To VAR or not to VAR? It’s a question football fans find themselves asking, particularly after England’s Euro 2020 penalty controversy. But technology in sport will never be perfect – because sports was never just about the results.
Innovation and pushing the limits of the human body has long been a part of athletic achievement.
This includes improving technological advancements and gathering more data in a variety of sports.
Collecting as much data as possible, much like the fitness trackers we wear on our wrists, can be beneficial for athletes in perfecting their performance.
But the introduction of technology during competitions has been more contentious.
The classic example is Video Assistant Referees (VAR) in football.
Most recently, VAR was used in the Euro 2020 semi-final to confirm the decisive penalty that took England and not Denmark to the finals.
The outcry that followed raised questions as to whether the decision, as well as the use of the technology, was justified.
Challenges to using sports technologies go beyond football.
Another example is Hawk-Eye in tennis, the technology used to digitally recreate the line of the ball to determine where it bounced.
Wimbledon drama-free, but what of the future?
Although there were no major mishaps at Wimbledon, the use of the technology raises questions on clay courts in particular, where the ball’s mark is clearly imprinted on the ground.
If Hawk-Eye says the ball is out, but its mark on the court says it’s in, what should the umpire do?
Even in less controversial situations, where the data does not impact the results, the inclusion of data-driven graphics have been questioned.
Amazon Web Services use their machine-learning tools to power broadcast graphics in Formula One.
While the organisers have argued that the visuals provide more insight into the cars on the track, others have questioned their accuracy and usefulness as the extra information could spoil the result of the race.
Sport technology has its benefits
When it comes to deploying technologies during competitions, being able to provide more camera angles and perspectives not captured by the naked eye can limit human error and provide more entertainment for viewers.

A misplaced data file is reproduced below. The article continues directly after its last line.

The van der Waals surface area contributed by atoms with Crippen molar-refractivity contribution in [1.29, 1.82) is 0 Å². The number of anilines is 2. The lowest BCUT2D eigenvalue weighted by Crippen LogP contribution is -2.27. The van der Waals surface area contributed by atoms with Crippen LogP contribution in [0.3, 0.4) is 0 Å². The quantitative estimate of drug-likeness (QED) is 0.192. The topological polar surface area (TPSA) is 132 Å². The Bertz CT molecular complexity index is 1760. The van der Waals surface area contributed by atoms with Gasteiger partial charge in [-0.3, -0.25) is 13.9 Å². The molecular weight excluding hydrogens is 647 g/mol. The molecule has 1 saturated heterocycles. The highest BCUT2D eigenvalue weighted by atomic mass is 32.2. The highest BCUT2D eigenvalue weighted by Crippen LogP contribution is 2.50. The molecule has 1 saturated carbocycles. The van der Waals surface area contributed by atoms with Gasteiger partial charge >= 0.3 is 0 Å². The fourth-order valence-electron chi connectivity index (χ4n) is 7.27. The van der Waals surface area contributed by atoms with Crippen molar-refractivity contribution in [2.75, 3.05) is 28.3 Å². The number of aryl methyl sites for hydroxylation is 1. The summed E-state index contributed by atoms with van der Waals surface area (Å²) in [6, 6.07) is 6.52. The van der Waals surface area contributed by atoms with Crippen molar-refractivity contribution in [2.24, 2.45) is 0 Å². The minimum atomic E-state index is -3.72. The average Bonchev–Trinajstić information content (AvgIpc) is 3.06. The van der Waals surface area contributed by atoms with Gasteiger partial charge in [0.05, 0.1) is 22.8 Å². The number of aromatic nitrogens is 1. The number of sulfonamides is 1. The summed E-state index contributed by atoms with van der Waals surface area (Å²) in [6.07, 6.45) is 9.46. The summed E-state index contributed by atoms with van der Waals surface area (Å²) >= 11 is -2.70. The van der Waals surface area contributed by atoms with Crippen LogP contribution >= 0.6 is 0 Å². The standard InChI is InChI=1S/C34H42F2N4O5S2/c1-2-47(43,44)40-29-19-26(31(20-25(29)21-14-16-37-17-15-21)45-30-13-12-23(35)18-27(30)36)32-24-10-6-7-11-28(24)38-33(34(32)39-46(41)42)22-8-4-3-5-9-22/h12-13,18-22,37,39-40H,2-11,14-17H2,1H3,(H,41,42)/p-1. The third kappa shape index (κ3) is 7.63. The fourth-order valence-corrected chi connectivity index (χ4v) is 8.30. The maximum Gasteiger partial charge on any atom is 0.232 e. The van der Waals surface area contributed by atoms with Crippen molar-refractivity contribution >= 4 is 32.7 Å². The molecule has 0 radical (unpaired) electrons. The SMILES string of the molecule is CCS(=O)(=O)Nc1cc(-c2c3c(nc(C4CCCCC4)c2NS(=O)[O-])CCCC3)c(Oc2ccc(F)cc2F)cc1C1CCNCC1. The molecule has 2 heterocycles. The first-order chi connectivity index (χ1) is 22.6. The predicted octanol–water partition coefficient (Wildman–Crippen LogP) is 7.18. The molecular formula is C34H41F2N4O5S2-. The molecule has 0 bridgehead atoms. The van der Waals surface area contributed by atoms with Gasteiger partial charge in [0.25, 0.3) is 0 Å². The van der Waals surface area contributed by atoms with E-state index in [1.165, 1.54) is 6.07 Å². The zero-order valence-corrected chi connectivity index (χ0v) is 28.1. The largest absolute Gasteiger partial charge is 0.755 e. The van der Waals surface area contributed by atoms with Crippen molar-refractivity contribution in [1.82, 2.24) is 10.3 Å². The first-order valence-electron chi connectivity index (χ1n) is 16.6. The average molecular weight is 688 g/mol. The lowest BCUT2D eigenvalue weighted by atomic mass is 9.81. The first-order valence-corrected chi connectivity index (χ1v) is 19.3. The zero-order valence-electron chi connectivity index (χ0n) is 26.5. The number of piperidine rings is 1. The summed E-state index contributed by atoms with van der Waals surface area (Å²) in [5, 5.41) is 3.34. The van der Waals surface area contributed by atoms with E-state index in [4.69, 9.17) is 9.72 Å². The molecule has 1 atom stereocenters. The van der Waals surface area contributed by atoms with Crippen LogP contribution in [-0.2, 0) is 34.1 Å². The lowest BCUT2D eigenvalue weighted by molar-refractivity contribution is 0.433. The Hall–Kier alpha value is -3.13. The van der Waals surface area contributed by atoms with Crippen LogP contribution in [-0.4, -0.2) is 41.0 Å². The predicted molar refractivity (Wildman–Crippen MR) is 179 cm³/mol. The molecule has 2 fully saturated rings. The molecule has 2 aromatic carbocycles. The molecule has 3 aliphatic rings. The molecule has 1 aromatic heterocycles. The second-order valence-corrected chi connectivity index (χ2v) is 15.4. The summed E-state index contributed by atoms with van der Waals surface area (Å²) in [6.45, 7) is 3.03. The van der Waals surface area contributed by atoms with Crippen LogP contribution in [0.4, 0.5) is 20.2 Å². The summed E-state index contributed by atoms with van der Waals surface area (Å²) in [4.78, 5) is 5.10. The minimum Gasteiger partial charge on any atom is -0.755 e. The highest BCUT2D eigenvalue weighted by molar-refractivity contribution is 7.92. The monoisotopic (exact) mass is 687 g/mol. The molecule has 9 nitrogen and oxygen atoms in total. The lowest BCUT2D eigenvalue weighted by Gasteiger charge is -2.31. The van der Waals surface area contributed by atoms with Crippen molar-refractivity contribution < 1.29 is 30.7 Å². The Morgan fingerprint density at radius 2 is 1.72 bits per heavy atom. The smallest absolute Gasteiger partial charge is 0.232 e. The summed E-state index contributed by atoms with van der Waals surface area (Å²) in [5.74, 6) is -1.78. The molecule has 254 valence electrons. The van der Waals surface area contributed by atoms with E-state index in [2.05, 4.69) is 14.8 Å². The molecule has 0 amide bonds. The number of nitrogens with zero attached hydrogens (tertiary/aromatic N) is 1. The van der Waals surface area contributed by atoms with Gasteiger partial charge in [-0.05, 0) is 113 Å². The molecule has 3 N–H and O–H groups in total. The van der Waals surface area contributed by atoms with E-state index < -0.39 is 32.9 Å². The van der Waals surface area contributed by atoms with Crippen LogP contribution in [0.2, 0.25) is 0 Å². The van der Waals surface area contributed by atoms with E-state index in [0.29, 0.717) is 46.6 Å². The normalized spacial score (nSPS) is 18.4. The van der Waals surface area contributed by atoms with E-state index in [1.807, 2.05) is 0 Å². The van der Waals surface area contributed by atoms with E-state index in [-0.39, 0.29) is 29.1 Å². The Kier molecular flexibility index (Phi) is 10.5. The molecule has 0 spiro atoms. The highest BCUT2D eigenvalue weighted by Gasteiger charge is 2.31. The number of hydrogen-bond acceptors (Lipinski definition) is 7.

The introduction of technologies can also be very useful.
For example, motion-capture systems in cricket are used by umpires to determine whether bowlers have overbent their arm outside of the rules.
But tech can also take away
On the other hand, for world class athletes, these tiny margins that are decided by technologies can dramatically affect whether they win or lose.
For viewers, if the technologies are deemed to be used poorly or do not provide meaningful information about the sport, they could detract from the main event.
Regardless of whether certain applications of technology in sport are warranted, even if the data is 100% accurate, when we react to sporting technologies, we rarely do it without emotion.
Crucially, whether we think a decision was right depends on things outside of the realm of data.
Is our favourite athlete or team competing?
How familiar are we with the sport?
Does this particular judgement make a difference to the result?
All these factors change how we perceive the data and how willing we are to let a decision slide.
So why do we still need referees?
Sports organisers know this.
Beyond the huge amounts of research done to decide whether to implement new technologies or use certain types of data, when new innovations are introduced, they often have to be requested (usually by the umpire or referee) and used to challenge decisions (by the athletes).
In many instances, only decisions that clearly point to the referee’s fault will be overridden by technology.
If these heavily invested technologies are so sophisticated, as many technologies we use in our daily lives are, why would we still rely on human decision-making in sports?
Sport’s success and enjoyment does not just come down to the result or data
It’s because we recognise the human side of sports, including the expertise and knowledge of the athletes and referees.
For the viewer, sport’s success and enjoyment does not just come down to the result or data.
Even in technologically driven sports such as Formula One that require high tech simulators and data analysis to maximise car performance, it’s the drivers and their race craft that bring fans to the stands.
— Formula 1 (@F1) July 16, 2021
Excellence means “outperforming the car” to go beyond the physical limits of the machine.
Ultimately, sports are about our pride when our team wins, our unwavering support for the players even when they lose, and is an expression of our identity.
When Scotland fans travelled down to London, a win would have been the icing on the cake, but the reason Scots went to Wembley was to show other teams that our cake is the best.
Regardless of what you think about VAR or sport technologies, when we mourn the heartbreak of our favourite team or player losing, no amount of record-breaking data will do.
The enjoyment of sports come from our sharing of emotions with friends and family in person at the pub or at home.
Then doing it all again next weekend, whatever the result.
Janis Wong is a Phd researcher in computer science at St Andrews University.